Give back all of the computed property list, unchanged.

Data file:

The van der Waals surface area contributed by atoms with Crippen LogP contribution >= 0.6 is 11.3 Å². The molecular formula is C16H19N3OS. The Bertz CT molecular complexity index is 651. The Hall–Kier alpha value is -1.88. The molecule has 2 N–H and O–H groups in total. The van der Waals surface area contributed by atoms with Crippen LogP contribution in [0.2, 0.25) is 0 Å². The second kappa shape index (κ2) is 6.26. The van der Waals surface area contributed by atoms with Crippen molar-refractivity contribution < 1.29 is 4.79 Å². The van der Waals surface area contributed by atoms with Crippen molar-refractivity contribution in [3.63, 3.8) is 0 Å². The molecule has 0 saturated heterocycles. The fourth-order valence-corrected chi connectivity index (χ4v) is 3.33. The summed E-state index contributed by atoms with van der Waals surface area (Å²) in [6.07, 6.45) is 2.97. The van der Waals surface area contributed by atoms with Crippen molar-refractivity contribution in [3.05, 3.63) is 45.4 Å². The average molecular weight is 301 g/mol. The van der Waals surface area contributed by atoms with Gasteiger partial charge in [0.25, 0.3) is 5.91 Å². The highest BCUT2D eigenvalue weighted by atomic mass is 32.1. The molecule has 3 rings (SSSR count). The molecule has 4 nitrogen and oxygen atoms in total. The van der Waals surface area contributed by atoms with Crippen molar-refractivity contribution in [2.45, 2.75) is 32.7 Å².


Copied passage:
The van der Waals surface area contributed by atoms with Crippen LogP contribution >= 0.6 is 11.3 Å². The molecular formula is C16H19N3OS. The Bertz CT molecular complexity index is 651. The Hall–Kier alpha value is -1.88. The molecule has 2 N–H and O–H groups in total. The van der Waals surface area contributed by atoms with Crippen LogP contribution in [0.2, 0.25) is 0 Å². The second kappa shape index (κ2) is 6.26. The van der Waals surface area contributed by atoms with Crippen molar-refractivity contribution < 1.29 is 4.79 Å². The van der Waals surface area contributed by atoms with Crippen molar-refractivity contribution in [3.63, 3.8) is 0 Å². The molecule has 0 saturated heterocycles. The fourth-order valence-corrected chi connectivity index (χ4v) is 3.33. The summed E-state index contributed by atoms with van der Waals surface area (Å²) in [6.07, 6.45) is 2.97. The van der Waals surface area contributed by atoms with Crippen molar-refractivity contribution in [3.05, 3.63) is 45.4 Å². The average molecular weight is 301 g/mol. The van der Waals surface area contributed by atoms with Gasteiger partial charge in [0.25, 0.3) is 5.91 Å². The highest BCUT2D eigenvalue weighted by atomic mass is 32.1. The molecule has 3 rings (SSSR count). The molecule has 4 nitrogen and oxygen atoms in total. The van der Waals surface area contributed by atoms with Crippen molar-refractivity contribution in [2.45, 2.75) is 32.7 Å².